Personal income increased $50.2 billion (0.3 percent) in September according to estimates released today by the Bureau of Economic Analysis. Disposable personal income (DPI) increased $55.7 billion (0.3 percent) and personal consumption expenditures (PCE) increased $24.3 billion (0.2 percent).That’s a whole lot of “meh” on the income side, but a weak reading on spending. It’s the smallest increase in 7 months (+0.15%), and follows a similarly soft $30.8 billion increase in August. With the consumer being one of the few things keeping the expansion afloat as it hits year 11, that is not a good sign going forward.
Real DPI increased 0.3 percent in September and Real PCE increased 0.2 percent. The PCE price index decreased less than 0.1 percent. Excluding food and energy, the PCE price index increased less than 0.1 percent….
Personal outlays increased $23.0 billion in September (table 3). Personal saving was $1.38 trillion in September and the personal saving rate, personal saving as a percentage of disposable personal income, was 8.3 percent (table 1).
Even worse was that the income growth was skewed higher by a one-time assist in the form of federal subsidies.
Farm proprietors’ income increased $23.3 billion in August and $12.1 billion in September; payments associated with the Department of Agriculture’s Market Facilitation Program were substantial contributors to both increases.Add in the declining price of goods and wages and salaries only accounting for $3 billion of that $50 billion increase in incomes, and that doesn't seem like an economy where there are a lot of sources of organic growth.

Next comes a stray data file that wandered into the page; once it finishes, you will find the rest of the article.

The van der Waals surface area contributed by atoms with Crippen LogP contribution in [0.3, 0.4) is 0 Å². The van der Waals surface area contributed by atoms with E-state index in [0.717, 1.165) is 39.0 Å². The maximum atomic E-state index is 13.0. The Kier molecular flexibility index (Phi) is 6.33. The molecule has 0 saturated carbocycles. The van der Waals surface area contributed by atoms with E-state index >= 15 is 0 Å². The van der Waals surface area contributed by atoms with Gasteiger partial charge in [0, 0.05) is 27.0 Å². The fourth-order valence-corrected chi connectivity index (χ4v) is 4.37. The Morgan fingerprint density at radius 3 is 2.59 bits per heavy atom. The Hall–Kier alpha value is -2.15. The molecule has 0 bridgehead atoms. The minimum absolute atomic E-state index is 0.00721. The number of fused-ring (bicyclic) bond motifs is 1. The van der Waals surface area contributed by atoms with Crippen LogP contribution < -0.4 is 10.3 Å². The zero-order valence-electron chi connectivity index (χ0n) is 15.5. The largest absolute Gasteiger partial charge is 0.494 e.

Later Thursday morning, we found out that Midwestern manufacturing was getting even worse than the recessionary state it was already in.
The Chicago Purchasing Management Index sank to 43.2 in October from 47.1 in the prior month. This is the lowest level since December 2015. Economists has expected a reading of 48.3, according to Econoday.New orders sliding hard and fewer backlogs to make up the difference are awful harbingers for the future. It's especially bad news for manufacturing-heavy Wisconsin, which already was in bad shape, according to the Federal Reserve Bank of Philadelphia.
Any reading below 50 indicates deteriorating conditions.
What happened: New orders declined to 37, the lowest level since March 2009. Order backlogs saw the largest monthly decline.
With GDP growth in Q3 slipping below 2% and several other reports this week indicating an economy that might be slowing even more than that, it sure makes tomorrow's jobs report for October into a big deal. In 2019, job growth has slowed, but we haven't seen jobs being lost or unemployment go up. If that starts to happen, or even if job growth falls below 100,000, the spiral may become very hard to stop.